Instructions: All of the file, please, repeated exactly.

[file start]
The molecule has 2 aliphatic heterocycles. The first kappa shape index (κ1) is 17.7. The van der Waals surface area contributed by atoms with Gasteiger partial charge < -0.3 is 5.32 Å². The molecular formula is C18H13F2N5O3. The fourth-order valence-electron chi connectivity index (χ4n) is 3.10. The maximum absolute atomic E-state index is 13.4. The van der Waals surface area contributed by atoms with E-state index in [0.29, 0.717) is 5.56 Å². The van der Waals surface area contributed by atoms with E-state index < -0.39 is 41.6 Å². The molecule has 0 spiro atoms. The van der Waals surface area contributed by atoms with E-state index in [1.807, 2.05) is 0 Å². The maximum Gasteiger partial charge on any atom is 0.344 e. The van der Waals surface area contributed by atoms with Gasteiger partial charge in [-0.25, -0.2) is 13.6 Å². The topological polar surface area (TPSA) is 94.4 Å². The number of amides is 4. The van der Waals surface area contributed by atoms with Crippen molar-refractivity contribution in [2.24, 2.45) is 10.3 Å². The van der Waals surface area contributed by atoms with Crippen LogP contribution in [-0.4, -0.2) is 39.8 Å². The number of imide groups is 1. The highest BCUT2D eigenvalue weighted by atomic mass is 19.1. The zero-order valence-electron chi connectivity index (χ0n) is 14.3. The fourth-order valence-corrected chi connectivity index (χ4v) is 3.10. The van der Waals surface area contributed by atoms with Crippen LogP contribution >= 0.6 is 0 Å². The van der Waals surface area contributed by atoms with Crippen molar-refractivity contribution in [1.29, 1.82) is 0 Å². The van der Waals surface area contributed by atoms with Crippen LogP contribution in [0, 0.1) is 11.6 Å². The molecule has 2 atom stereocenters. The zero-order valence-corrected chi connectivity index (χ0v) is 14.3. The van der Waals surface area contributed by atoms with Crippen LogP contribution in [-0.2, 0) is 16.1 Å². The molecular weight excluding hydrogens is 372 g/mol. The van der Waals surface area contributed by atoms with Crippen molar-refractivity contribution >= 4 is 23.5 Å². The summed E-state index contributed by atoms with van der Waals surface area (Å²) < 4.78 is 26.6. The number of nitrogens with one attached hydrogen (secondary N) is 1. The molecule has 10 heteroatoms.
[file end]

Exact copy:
The molecule has 2 aliphatic heterocycles. The first kappa shape index (κ1) is 17.7. The van der Waals surface area contributed by atoms with Gasteiger partial charge < -0.3 is 5.32 Å². The molecular formula is C18H13F2N5O3. The fourth-order valence-electron chi connectivity index (χ4n) is 3.10. The maximum absolute atomic E-state index is 13.4. The van der Waals surface area contributed by atoms with E-state index in [0.29, 0.717) is 5.56 Å². The van der Waals surface area contributed by atoms with E-state index < -0.39 is 41.6 Å². The molecule has 0 spiro atoms. The van der Waals surface area contributed by atoms with E-state index in [1.807, 2.05) is 0 Å². The maximum Gasteiger partial charge on any atom is 0.344 e. The van der Waals surface area contributed by atoms with Gasteiger partial charge in [-0.25, -0.2) is 13.6 Å². The topological polar surface area (TPSA) is 94.4 Å². The number of amides is 4. The van der Waals surface area contributed by atoms with Crippen molar-refractivity contribution in [2.24, 2.45) is 10.3 Å². The van der Waals surface area contributed by atoms with Crippen LogP contribution in [-0.4, -0.2) is 39.8 Å². The number of imide groups is 1. The highest BCUT2D eigenvalue weighted by atomic mass is 19.1. The zero-order valence-electron chi connectivity index (χ0n) is 14.3. The fourth-order valence-corrected chi connectivity index (χ4v) is 3.10. The van der Waals surface area contributed by atoms with Crippen LogP contribution >= 0.6 is 0 Å². The van der Waals surface area contributed by atoms with Crippen molar-refractivity contribution in [1.29, 1.82) is 0 Å². The van der Waals surface area contributed by atoms with Crippen LogP contribution in [0, 0.1) is 11.6 Å². The molecule has 2 atom stereocenters. The zero-order valence-corrected chi connectivity index (χ0v) is 14.3. The van der Waals surface area contributed by atoms with Crippen LogP contribution in [-0.2, 0) is 16.1 Å². The molecular weight excluding hydrogens is 372 g/mol. The van der Waals surface area contributed by atoms with Crippen molar-refractivity contribution >= 4 is 23.5 Å². The summed E-state index contributed by atoms with van der Waals surface area (Å²) < 4.78 is 26.6. The number of nitrogens with one attached hydrogen (secondary N) is 1. The molecule has 10 heteroatoms.